© 2009 The Corporate Executive Board Company. All Rights Reserved.

6


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MILEAGE REIMBURSEMENT VS. VEHICLE ALLOWANCE

May 05, 2009

  • Issue—Deciding between Reimbursement and Allowances for Employees with frequent travel.

  • Key Takeaways

  • 60% of the respondents do not offer vehicle allowances in lieu of mileage reimbursement

Answers from Our Members

Question

We have many individuals that travel frequently.  This being the case, we often have individuals submitting mileage reimbursement totaling more than $800 per month.  We are interested in changing from mileage reimbursement to vehicle allowances. 

Does your company offer vehicle allowances in lieu of mileage reimbursement, and if so, what amount do you pay per month to employees that are eligible? 

Also, we hear that there are companies that specialize in managing vehicle services.  Is anyone aware of such services, and if so, what has your experience been with them?

“Going to an allowance can result in an unintended consequence. The allowance would most likely have to be considered taxable income. So, the driver will only see 60-65% of the actual reimbursement amount, and you, the company, will pay payroll taxes on this. One option could be an "accountable" plan where employees log and report on business miles can be advantageous to both employer and employee. Be it an accountable "allowance", true mileage based, or a combination, that portion of expense reimbursement that is less than or equal to the prevailing IRS mileage rate is non-taxable business expense. The rate of reimbursement may consist of components such as depreciation, repairs, insurance, etc.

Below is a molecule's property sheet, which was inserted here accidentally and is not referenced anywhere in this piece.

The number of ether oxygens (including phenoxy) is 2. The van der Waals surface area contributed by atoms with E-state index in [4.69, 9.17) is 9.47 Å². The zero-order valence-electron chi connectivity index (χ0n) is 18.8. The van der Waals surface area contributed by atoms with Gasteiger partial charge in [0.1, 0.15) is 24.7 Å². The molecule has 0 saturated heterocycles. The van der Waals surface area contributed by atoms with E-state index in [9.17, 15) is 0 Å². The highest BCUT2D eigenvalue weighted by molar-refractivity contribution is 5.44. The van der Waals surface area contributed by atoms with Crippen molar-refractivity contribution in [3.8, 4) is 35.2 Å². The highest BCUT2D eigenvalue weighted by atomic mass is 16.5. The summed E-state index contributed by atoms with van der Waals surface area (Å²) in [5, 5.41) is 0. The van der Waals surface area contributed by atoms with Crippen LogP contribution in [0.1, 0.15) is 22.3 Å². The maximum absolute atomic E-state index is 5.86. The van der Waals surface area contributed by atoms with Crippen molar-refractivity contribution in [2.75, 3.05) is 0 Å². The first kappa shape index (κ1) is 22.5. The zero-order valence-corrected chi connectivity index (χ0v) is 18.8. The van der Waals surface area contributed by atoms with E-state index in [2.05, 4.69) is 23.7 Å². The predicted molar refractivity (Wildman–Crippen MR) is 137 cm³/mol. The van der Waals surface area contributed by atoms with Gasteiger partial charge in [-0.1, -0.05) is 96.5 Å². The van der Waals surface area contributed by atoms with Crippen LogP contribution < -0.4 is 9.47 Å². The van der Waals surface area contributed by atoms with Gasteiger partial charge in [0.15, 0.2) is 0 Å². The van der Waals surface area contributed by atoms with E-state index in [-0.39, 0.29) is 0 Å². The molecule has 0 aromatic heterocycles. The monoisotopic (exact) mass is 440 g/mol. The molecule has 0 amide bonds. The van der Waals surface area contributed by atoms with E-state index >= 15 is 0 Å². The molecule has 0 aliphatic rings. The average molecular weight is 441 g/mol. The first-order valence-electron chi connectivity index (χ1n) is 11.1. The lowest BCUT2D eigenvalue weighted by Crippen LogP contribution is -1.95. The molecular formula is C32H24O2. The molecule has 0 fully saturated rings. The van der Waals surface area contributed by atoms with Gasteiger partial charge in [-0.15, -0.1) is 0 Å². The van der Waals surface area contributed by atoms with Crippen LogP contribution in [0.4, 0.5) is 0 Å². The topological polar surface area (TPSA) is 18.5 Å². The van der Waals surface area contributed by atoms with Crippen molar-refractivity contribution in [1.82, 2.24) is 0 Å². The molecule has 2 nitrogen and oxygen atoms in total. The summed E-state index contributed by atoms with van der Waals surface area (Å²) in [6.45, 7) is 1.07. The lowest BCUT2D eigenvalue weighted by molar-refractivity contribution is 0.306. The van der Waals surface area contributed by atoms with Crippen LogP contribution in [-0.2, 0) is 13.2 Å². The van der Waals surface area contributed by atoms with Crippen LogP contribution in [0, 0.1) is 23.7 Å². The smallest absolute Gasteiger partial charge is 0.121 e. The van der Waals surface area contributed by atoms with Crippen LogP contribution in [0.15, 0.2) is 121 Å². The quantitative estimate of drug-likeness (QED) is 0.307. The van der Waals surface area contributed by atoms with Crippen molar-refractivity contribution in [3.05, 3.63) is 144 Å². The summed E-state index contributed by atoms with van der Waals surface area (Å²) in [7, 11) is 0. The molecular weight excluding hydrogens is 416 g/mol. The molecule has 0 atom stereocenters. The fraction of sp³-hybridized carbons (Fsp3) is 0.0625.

These programs can be outsourced and managed very efficiently. Companies like ours have been doing this for over 60 years, they have it down to a science. Typically, managed fleet programs operate at 34-36 cents per mile, depending on the vehicle and application. These programs can also include fuel cards, maintenance, accident management services, etc. that reduce the administrative work from operating a fleet of company-provided vehicles.”

Director, Corporate Finance | Financial Services

Do you offer vehicle allowances in lieu of mileage reimbursement?

n = 10.

© 2009 The Corporate Executive Board Company. All Rights Reserved.

Click here to participate in this discussion


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BUDGET CYCLE TIME

May 04, 2009

Answers from Our Members

Question

We are interested in benchmarking budget cycle time. To that end, we wanted to enquire if you measure your budget cycle time? 

If so, how long does it take to complete the budget?

Any information, suggestion on the topic would be very helpful.

  • Issue—Benchmarking Budget Cycle

  • Key Takeaways

  • 64% of the respondents take 3-6 months to complete their budget